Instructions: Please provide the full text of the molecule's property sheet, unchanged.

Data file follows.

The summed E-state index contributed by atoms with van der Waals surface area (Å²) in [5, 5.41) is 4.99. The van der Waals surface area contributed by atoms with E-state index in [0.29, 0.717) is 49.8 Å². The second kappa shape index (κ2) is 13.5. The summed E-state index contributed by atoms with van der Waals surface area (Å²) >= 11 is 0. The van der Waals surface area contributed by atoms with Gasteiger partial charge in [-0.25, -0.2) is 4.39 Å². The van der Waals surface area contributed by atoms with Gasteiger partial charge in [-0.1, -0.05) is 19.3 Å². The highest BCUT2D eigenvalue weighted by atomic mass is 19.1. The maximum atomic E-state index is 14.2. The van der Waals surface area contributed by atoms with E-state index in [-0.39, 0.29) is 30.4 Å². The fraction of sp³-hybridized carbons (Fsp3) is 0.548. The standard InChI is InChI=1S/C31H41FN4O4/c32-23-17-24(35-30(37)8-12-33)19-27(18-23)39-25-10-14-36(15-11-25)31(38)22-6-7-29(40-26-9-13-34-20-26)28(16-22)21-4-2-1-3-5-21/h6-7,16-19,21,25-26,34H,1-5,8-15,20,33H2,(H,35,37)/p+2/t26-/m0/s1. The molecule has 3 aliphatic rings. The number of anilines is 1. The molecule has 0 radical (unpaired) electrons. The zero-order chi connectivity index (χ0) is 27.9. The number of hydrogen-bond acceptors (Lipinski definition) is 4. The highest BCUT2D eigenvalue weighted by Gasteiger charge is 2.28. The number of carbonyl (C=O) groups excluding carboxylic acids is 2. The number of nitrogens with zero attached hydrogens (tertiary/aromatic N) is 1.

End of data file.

The summed E-state index contributed by atoms with van der Waals surface area (Å²) in [5, 5.41) is 4.99. The van der Waals surface area contributed by atoms with E-state index in [0.29, 0.717) is 49.8 Å². The second kappa shape index (κ2) is 13.5. The summed E-state index contributed by atoms with van der Waals surface area (Å²) >= 11 is 0. The van der Waals surface area contributed by atoms with Gasteiger partial charge in [-0.25, -0.2) is 4.39 Å². The van der Waals surface area contributed by atoms with Gasteiger partial charge in [-0.1, -0.05) is 19.3 Å². The highest BCUT2D eigenvalue weighted by atomic mass is 19.1. The maximum atomic E-state index is 14.2. The van der Waals surface area contributed by atoms with E-state index in [-0.39, 0.29) is 30.4 Å². The fraction of sp³-hybridized carbons (Fsp3) is 0.548. The standard InChI is InChI=1S/C31H41FN4O4/c32-23-17-24(35-30(37)8-12-33)19-27(18-23)39-25-10-14-36(15-11-25)31(38)22-6-7-29(40-26-9-13-34-20-26)28(16-22)21-4-2-1-3-5-21/h6-7,16-19,21,25-26,34H,1-5,8-15,20,33H2,(H,35,37)/p+2/t26-/m0/s1. The molecule has 3 aliphatic rings. The number of anilines is 1. The molecule has 0 radical (unpaired) electrons. The zero-order chi connectivity index (χ0) is 27.9. The number of hydrogen-bond acceptors (Lipinski definition) is 4. The highest BCUT2D eigenvalue weighted by Gasteiger charge is 2.28. The number of carbonyl (C=O) groups excluding carboxylic acids is 2. The number of nitrogens with zero attached hydrogens (tertiary/aromatic N) is 1.